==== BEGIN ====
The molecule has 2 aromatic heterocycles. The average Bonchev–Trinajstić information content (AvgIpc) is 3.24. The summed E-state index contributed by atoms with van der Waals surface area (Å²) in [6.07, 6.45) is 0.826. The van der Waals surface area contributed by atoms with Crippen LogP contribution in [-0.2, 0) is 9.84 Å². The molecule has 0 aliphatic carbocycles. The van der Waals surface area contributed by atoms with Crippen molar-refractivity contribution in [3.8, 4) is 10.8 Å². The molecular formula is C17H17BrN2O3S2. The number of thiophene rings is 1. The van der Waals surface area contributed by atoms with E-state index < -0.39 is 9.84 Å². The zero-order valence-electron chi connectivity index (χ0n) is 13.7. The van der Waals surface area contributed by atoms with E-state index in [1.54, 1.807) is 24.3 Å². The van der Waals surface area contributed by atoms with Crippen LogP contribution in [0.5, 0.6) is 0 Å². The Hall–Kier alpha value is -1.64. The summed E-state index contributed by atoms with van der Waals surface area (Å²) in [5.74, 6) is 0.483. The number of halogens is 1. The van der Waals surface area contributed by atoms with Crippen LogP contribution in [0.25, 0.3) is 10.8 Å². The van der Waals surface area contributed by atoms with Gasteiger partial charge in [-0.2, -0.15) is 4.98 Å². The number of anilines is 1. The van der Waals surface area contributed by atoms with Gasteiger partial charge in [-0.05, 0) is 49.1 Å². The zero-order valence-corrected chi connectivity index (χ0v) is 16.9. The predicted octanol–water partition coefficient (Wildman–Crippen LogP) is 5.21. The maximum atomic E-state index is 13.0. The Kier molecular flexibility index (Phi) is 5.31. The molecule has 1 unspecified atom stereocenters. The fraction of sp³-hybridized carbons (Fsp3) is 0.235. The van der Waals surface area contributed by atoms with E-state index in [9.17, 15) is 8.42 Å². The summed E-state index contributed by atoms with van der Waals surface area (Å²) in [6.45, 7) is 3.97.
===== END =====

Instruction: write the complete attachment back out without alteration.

The molecule has 2 aromatic heterocycles. The average Bonchev–Trinajstić information content (AvgIpc) is 3.24. The summed E-state index contributed by atoms with van der Waals surface area (Å²) in [6.07, 6.45) is 0.826. The van der Waals surface area contributed by atoms with Crippen LogP contribution in [-0.2, 0) is 9.84 Å². The molecule has 0 aliphatic carbocycles. The van der Waals surface area contributed by atoms with Crippen molar-refractivity contribution in [3.8, 4) is 10.8 Å². The molecular formula is C17H17BrN2O3S2. The number of thiophene rings is 1. The van der Waals surface area contributed by atoms with E-state index < -0.39 is 9.84 Å². The zero-order valence-electron chi connectivity index (χ0n) is 13.7. The van der Waals surface area contributed by atoms with E-state index in [1.54, 1.807) is 24.3 Å². The van der Waals surface area contributed by atoms with Crippen LogP contribution in [0.5, 0.6) is 0 Å². The Hall–Kier alpha value is -1.64. The summed E-state index contributed by atoms with van der Waals surface area (Å²) in [5.74, 6) is 0.483. The number of halogens is 1. The van der Waals surface area contributed by atoms with Crippen LogP contribution in [0.25, 0.3) is 10.8 Å². The van der Waals surface area contributed by atoms with Gasteiger partial charge in [-0.2, -0.15) is 4.98 Å². The number of anilines is 1. The van der Waals surface area contributed by atoms with Gasteiger partial charge in [-0.05, 0) is 49.1 Å². The zero-order valence-corrected chi connectivity index (χ0v) is 16.9. The predicted octanol–water partition coefficient (Wildman–Crippen LogP) is 5.21. The maximum atomic E-state index is 13.0. The Kier molecular flexibility index (Phi) is 5.31. The molecule has 1 unspecified atom stereocenters. The fraction of sp³-hybridized carbons (Fsp3) is 0.235. The van der Waals surface area contributed by atoms with E-state index in [9.17, 15) is 8.42 Å². The summed E-state index contributed by atoms with van der Waals surface area (Å²) in [6.45, 7) is 3.97.